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Industrialist Posner Pleads No Contest to Tax Evasion

September 29, 1987|Associated Press

MIAMI — In a surprise move, multimillionaire industrialist Victor Posner pleaded no contest today to 10 counts of tax evasion and false statements resulting from his overvaluation of the land he donated to a Bible college.

U.S. District Judge Eugene P. Spellman then adjudged him guilty of the charges, ending a bitter court fight that lasted more than five years.

The government alleged he evaded $1.2 million taxes by inflating the value of property he donated to Miami Christian College.

Posner, whose business empire includes Royal Crown Cola and Sharon Steel Corp., remains at liberty on a personal surety bond. In 1985, he was named the highest paid executive in the nation by Business Week magazine.

Posner, 69, appeared before Spellman this morning in a meeting listed as a status conference. After Posner's attorney, Washington lawyer Edward Bennett Williams, offered the plea of no contest, the judge reminded him of its meaning.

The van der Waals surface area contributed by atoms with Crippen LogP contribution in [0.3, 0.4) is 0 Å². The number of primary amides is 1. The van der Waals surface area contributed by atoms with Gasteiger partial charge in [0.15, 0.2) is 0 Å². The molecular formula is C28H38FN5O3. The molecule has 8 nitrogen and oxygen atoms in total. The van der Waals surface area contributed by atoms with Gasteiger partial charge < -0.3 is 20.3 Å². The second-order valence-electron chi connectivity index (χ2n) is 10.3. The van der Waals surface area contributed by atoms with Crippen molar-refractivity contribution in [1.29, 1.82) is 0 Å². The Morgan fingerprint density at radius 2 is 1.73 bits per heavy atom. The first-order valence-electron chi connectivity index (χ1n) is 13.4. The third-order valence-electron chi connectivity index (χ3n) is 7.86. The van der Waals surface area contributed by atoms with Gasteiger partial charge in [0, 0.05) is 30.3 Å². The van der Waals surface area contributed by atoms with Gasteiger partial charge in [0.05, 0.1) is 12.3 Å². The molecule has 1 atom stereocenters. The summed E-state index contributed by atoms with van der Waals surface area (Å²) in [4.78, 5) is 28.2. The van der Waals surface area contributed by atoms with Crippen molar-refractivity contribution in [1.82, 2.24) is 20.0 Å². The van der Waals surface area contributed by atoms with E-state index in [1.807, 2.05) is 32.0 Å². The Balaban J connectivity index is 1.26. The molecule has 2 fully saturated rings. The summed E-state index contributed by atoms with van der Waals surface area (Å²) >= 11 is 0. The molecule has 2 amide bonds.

"You understand that if you enter this plea, it is a plea of guilty?" Spellman asked Posner.

Posner said, "Yes, I understand."

When a defendant enters a no-contest plea, it is not actually an admission of guilt. Rather, he is stating that he will offer no defense. The defendant is then subject to being judged guilty and punished as if he had pleaded guilty or had been convicted. However, he retains the option of denying the same charge in another legal proceeding.

Spellman set sentencing for Dec. 4.

Posner faces possible penalties ranging from probation to a maximum of 40 years in federal prison and fines of up to $75,000.

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